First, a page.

A guide dog user has spoken out over the “vicious” and “upsetting” abuse she has received from islanders who have accused her of faking her visual impairment.
Jenny Stafford is calling for greater compassion and understanding of visual impairments after having her sight loss questioned by hostile members of the public.
She told Express that her first instance was when she was with her guide dog, Pacha, in the bus station. “I got accused by a lady – a member of the public – of pretending to be blind, and told me that the only reason I had a dog was so I could go to Social Security and get every payment going, which was upsetting.”
But that instance sadly was not a one-off.
“Then I had nine months where I was back on my cane and I had people who were trying to grab me to frogmarch me across the road. I had a lot of verbal abuse when I had my long cane… Recently, when I was training my new guide dog I was told by someone I was only pretending; I didn’t need a guide dog, there was nothing wrong with me,” Jenny recalled, later expressing concerns over the difficulties of reporting abuse without being completely sure of what the perpetrator looks like.
Pictured: "What should I look like if I look blind?" Jenny asks.
Although only coming from a small number of people, she added that she had been shocked by the comments she had received, especially the accusations, which she found especially “hard to take.”
“It’s only the minority, the majority of people are really helpful and will stop and ask if I need help if I’m going the wrong way. But the minority can really be cruel and upsetting when you’re trying to live your life as independently as possible.”
But she feared that things could be worse for those with a less obvious disability. “What should I look like if I look blind? You get really crazy comments like that. But it’s really the people who are probably losing their sight, or don’t feel their sight is bad enough to use a long cane or to have a guide dog, I think they come across quite a lot of problems.”
That concern was shared by sight impairment charity Eyecan, who told Express of a scattering of incidents affecting some of their clients who don’t use aids such as canes or guide dogs.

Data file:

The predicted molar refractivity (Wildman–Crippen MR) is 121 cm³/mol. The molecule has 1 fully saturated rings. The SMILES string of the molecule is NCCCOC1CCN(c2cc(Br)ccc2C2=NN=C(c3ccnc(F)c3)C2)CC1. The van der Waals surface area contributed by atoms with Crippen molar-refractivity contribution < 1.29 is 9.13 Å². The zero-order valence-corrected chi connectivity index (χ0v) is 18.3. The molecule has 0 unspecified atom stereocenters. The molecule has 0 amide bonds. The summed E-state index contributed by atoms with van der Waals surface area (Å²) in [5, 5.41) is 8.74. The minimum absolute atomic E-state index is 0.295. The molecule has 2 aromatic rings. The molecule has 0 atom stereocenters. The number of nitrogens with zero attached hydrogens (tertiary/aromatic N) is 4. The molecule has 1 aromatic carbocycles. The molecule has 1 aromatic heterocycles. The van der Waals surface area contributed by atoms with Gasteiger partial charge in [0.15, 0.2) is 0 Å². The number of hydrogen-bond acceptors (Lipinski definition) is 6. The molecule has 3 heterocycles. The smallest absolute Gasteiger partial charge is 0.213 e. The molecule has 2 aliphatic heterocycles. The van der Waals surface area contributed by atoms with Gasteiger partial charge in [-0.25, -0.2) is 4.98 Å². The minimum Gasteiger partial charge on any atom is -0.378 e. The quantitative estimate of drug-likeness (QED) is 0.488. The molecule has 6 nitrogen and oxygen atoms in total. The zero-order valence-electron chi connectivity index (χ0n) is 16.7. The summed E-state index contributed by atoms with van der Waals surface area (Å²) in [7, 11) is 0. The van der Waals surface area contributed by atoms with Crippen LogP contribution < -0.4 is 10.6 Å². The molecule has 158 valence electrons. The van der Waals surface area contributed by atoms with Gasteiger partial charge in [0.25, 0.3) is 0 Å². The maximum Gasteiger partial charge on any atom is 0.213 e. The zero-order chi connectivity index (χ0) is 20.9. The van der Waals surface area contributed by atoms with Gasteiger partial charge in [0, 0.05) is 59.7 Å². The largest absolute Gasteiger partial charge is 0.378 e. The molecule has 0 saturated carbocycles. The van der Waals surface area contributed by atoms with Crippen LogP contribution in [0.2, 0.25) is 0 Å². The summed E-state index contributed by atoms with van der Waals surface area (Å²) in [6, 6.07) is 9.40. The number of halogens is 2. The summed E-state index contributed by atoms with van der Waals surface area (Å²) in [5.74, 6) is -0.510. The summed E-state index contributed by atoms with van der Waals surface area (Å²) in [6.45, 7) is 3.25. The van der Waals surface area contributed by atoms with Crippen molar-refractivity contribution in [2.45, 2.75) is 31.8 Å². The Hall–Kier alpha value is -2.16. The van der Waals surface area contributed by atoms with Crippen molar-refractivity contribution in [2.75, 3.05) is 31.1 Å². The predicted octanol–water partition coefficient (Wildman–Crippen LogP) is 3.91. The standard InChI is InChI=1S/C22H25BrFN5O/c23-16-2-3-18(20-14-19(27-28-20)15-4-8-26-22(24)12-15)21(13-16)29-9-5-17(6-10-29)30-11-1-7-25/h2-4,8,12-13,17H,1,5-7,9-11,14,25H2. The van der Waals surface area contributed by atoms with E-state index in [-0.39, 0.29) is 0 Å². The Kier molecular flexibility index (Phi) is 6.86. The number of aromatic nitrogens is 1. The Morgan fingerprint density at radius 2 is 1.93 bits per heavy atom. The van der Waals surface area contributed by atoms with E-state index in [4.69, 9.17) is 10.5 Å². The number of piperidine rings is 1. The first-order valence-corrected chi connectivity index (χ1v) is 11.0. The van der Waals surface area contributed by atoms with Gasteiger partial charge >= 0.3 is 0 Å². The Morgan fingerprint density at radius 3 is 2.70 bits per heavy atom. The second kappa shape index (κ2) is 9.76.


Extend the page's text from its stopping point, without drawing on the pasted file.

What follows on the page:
Pictured: Sight loss doesn't conform to a single stereotype, but can take many forms, such as Macular Degeneration (left) or Retinis Pigmentosa (right).
Eyecan’s Welfare and Advocacy Officer, Sarah Shaw, explained: “People have been told that a member of the public doesn’t believe they’re blind, that they’re fake. It’s hard enough without having people doubt you. There are lots and lots of different ways that you can be sight-impaired and your vision will be very different, but people are making these assumptions.
“In recent years we’ve had a rehabilitation officer so there’s been somebody helping them to gain mobility skills, so more and more people are going out with canes, the last thing we want is members of the public to go up to those people and casting doubt about why they should be mimicking or pretending to be sight-impaired.”
The main issue, she said, is down to misconceptions from members of the public, which the charity is aiming to dispel.
Eyecan say that many expect blind people to look like Stevie Wonder, who “wears dark glasses and moves his head rhythmically, without directional focus.”
But the reality is that visual disabilities often look very different – especially given that just 4% of people registered as sight-impaired are “completely” blind, with zero perception of light. Some will struggle with “black spots”, while others will have their lives complicated by the challenges presented by “tunnel vision.”
“People have got this image in their head of what a blind person looks like, and that’s nonsense because for most of our clients, you won’t notice any difference in their eyes at all, it’s just that they’re not working properly,” Sarah explained.
They’re now working hard to tackle those misconceptions, and better educate the public on sight loss. Last month, they successfully held a fundraising walk from La Frigate to Bel Royal and back, which islanders were asked to complete while wearing goggles simulating a sight issue while being guided by a sighted partner. Named 'Walk in My Shoes', the event was held in memory of islander Glen Robertson, whose impairment wasn't immediately obvious.
Jenny’s sporting efforts also go a long way to tackling stigma and proving the capabilities of those with sight loss. She has previously taken part in the London Marathon, and was delighted to recently smash a sea, saddle and running challenge after being contacted by the Jersey Sports Association for the Disabled.
Pictured: Glen Robertson, who inspired the 'Walk in My Shoes' challenge.
Although recognising that identification can be “difficult”, Police nonetheless urged those with sight loss “not to be worried” about making reports against those who have verbally abused or harassed them.
A spokesperson said: “I would advise those persons to call the police there and then (and not be worried about calling), to maximise the chance of us identifying the person’s responsible, i.e. they may still be in the area or there may be witnesses in the area who saw the abuse.
“Depending where it happens the police can also review CCTV opportunities, canvas door to door enquiries, submit press appeals for witnesses, review intelligence systems for similar reports etc.
“People should be encouraged to report this type of abuse, whether they feel they would be able to identify perpetrators or not, as the onus would be on the police to effectively investigate this type of abuse. Even if we were unable to identify the suspect, it would be logged and could help identify / link patterns of similar incidents in the future, i.e. same person causing the same issue regularly.”
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